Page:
For instance, for oral administration in the form of a tablet or capsule, the active drug component can be combined with an oral, non-toxic pharmaceutically acceptable inert carrier such as ethanol, glycerol, water and the like. Moreover, when desired or necessary, suitable binders, lubricants, disintegrating agents and coloring agents can also be incorporated into the mixture. Suitable binders include, without limitation, starch, gelatin, natural sugars such as glucose or beta-lactose, corn sweeteners, natural and synthetic gums such as acacia, tragacanth or sodium alginate, carboxymethylcellulose, polyethylene glycol, waxes and the like. Lubricants used in these dosage forms include, without limitation, sodium oleate, sodium stearate, magnesium stearate, sodium benzoate, sodium acetate, sodium chloride and the like. Disintegrators include, without limitation, starch, methyl cellulose, agar, bentonite, xanthan gum and the like.
For liquid forms the active drug component can be combined in suitably flavored suspending or dispersing agents such as the synthetic and natural gums, for example, tragacanth, acacia, methyl-cellulose and the like. Other dispersing agents which may be employed include glycerin and the like. For parenteral administration, sterile suspensions and solutions are desired. Isotonic preparations which generally contain suitable preservatives are employed when intravenous administration is desired.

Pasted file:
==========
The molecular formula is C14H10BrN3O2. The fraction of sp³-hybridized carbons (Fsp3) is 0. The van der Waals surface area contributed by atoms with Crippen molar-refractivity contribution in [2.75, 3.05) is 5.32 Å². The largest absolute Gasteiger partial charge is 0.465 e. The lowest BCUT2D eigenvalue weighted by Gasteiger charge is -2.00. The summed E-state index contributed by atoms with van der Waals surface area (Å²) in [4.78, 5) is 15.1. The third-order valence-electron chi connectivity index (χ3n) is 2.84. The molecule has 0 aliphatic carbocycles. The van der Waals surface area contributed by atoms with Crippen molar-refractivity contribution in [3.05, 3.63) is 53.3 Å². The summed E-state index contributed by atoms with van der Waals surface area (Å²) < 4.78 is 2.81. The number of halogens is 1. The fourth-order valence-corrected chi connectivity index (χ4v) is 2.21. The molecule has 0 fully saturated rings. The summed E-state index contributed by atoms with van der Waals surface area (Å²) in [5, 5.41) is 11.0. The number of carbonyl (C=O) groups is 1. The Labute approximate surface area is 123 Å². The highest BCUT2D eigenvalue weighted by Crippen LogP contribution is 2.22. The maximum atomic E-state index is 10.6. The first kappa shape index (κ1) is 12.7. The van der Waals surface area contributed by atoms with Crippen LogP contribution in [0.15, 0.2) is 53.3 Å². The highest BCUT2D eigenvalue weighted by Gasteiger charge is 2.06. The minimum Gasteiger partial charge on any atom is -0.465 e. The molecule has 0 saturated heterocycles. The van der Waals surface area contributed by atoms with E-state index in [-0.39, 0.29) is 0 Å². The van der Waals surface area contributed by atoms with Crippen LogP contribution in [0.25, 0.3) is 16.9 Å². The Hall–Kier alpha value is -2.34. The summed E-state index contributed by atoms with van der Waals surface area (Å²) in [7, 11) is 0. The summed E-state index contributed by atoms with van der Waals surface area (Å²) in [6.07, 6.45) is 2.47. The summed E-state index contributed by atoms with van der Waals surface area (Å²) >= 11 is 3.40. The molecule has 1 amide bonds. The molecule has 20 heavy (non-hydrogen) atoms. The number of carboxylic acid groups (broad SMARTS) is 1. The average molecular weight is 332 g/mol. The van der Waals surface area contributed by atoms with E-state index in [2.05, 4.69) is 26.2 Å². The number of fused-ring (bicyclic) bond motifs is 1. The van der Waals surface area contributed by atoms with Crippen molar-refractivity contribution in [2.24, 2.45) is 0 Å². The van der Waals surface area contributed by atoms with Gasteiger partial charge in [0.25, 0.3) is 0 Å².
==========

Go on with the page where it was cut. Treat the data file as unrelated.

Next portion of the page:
Topical preparations containing the active drug component can be admixed with a variety of carrier materials well known in the art, such as, e.g., alcohols, aloe vera gel, allantoin, glycerine, vitamin A and E oils, mineral oil, PPG2 myristyl propionate, and the like, to form, e.g., alcoholic solutions, topical cleansers, cleansing creams, skin gels, skin lotions, and shampoos in cream or gel formulations.
The compounds of the present invention can also be administered in the form of liposome delivery systems, such as small unilamellar vesicles, large unilamellar vesicles and multilamellar vesicles. Liposomes can be formed from a variety of phospholipids, such as cholesterol, stearylamine or phosphatidylcholines.
Compounds of the present invention may also be delivered by the use of monoclonal antibodies as individual carriers to which the compound molecules are coupled. The compounds of the present invention may also be coupled with soluble polymers as targetable drug carriers. Such polymers can include polyvinylpyrrolidone, pyran copolymer, polyhydroxypropylmethacryl-amidephenol, polyhydroxy-ethylaspartamidephenol, or polyethyleneoxidepolylysine substituted with palmitoyl residues. Furthermore, the compounds of the present invention may be coupled to a class of biodegradable polymers useful in achieving controlled release of a drug, for example, polylactic acid, polyepsilon caprolactone, polyhydroxy butyric acid, polyorthoesters, polyacetals, polydihydropyrans, polycyanoacrylates and cross-linked or amphipathic block copolymers of hydrogels.
The following examples illustrate the present invention without, however, limiting the same thereto.EXAMPLE 1